Saturday, June 15

Opinion: UC should put its mouth where its money is with investment transparency

The entrance to UCLA Startup, which currently has a partnership with Blackstone's charitable foundation through its Blackstone LaunchPad program, is pictured. The UC system must provide greater transparency about its $4 billion investment with Blackstone's Real Estate Income Trust. (Jeremy Chen/Assistant Photo editor)

Correction: The original version of this article incorrectly stated UC Investments cannot withdraw its investment in Blackstone Real Estate Income Trust for six years. In fact, it cannot withdraw its investments for five years plus two years of limited withdrawals.

This post was updated April 4 at 9:01 p.m.

Any financial decisions made by our institution that have the ability to create a huge economic impact should be very carefully considered.

On Jan. 3, UC Investments and Blackstone Inc. signed a deal agreeing to invest $4 billion in the Blackstone Real Estate Income Trust. Later that month, an additional $500 million was added under the same terms.

UC Investments operates under the UC Board of Regents and strategically invests the university’s endowment, currently valued at about $20 billion, and other financial assets. Blackstone is a private asset management firm that partners with prospective investors to build businesses.

From their investment in BREIT, which owns and finances income-producing real estate, UC Investments has been promised an 11.25% minimum return over a period of six years, with a commitment of up to $1.125 billion of its own holdings in BREIT to pay to the UC to make up the difference if the minimum return rate is not reached.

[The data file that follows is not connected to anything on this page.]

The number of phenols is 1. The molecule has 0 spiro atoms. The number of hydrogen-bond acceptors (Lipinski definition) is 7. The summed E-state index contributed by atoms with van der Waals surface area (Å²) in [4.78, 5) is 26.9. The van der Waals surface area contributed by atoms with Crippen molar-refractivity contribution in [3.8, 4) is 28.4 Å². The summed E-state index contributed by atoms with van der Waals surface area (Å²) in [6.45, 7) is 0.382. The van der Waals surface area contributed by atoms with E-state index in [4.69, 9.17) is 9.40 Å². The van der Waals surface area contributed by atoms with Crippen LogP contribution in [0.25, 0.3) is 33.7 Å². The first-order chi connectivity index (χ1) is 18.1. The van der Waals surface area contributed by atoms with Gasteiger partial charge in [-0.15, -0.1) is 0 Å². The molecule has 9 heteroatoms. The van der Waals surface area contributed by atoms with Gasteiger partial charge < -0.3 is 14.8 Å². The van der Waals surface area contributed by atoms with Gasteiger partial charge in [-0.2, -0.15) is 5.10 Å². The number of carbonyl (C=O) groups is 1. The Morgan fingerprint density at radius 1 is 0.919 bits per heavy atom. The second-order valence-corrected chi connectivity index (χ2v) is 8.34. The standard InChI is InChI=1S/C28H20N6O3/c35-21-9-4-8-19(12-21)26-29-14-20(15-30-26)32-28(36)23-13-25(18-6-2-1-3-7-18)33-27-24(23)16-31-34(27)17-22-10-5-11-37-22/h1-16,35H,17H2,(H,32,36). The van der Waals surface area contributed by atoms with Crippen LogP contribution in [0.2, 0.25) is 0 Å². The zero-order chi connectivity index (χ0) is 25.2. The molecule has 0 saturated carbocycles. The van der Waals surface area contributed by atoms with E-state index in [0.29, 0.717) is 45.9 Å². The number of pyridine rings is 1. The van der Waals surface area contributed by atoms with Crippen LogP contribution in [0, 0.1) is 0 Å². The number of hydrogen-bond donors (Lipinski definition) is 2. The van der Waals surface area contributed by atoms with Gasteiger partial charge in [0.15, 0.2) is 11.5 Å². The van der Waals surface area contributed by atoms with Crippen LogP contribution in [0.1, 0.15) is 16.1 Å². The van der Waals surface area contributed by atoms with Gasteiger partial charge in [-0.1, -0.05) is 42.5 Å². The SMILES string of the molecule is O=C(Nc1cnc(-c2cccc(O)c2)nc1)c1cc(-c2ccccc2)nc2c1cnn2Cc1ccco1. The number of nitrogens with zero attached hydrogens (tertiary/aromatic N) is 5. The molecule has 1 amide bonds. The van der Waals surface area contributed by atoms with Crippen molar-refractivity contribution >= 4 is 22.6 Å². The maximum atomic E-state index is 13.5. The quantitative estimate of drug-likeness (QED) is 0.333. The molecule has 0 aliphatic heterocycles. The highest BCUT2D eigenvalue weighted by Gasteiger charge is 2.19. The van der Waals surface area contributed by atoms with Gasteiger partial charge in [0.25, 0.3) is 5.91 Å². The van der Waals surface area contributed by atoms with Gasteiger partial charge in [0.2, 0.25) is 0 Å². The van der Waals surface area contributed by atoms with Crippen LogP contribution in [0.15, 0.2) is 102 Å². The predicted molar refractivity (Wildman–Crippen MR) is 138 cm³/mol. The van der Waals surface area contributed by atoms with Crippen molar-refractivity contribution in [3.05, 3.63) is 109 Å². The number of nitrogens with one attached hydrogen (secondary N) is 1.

According to an emailed statement from UC Investments, one of its top priorities in investing with Blackstone is ensuring that the UC pension fund, which is around $81 billion, can pay out retirement benefits to faculty and staff.

It seems too good to be true.

UC Investments and Blackstone may want the world to believe that there is little risk and guaranteed high returns associated with their partnership. Unfortunately, high expectations can indicate high risk, which is dangerous for pension holders, current employees and the entire UC community who all count on UC Investment’s ability to handle their money with care.

UC Investments and Blackstone owe members of the UC community transparency when it comes to where our money is going and what it is being used for.

Mark Karlan, a continuing lecturer at the UCLA Anderson School of Management and former CEO of Imperial Credit Commercial Mortgage Investment Corp., a publicly traded REIT, said UC Investments cannot withdraw its investment for five years plus two years of limited withdrawals, which increases risk because the UC cannot cash out on its investment at any point even if the REIT performs poorly.

Since November, Blackstone has blocked investors from withdrawing their investments from BREIT amid growing concerns about the trust’s financial state. More investors cashing out indicates weaker returns in the long run, putting the UC’s investment in jeopardy.

Immediately after news broke out about UC Investment’s deal with BREIT, a letter signed by unions representing 110,000 UC union members addressed to UC Chief Investment Officer Jagdeep Bachher demanded immediate divestment of its holdings in Blackstone, citing the company’s history of unethical housing practices.

During the Great Recession in 2008, Blackstone took advantage of massive foreclosures to acquire vast swaths of housing at extreme discounts. As the economy rebuilt itself, Blackstone became one of the world’s biggest corporate landlords through their company Invitation Homes, a single-family rental company. Invitation Homes now owns over 82,000 single-family rental units and charges exorbitant rents to tenants.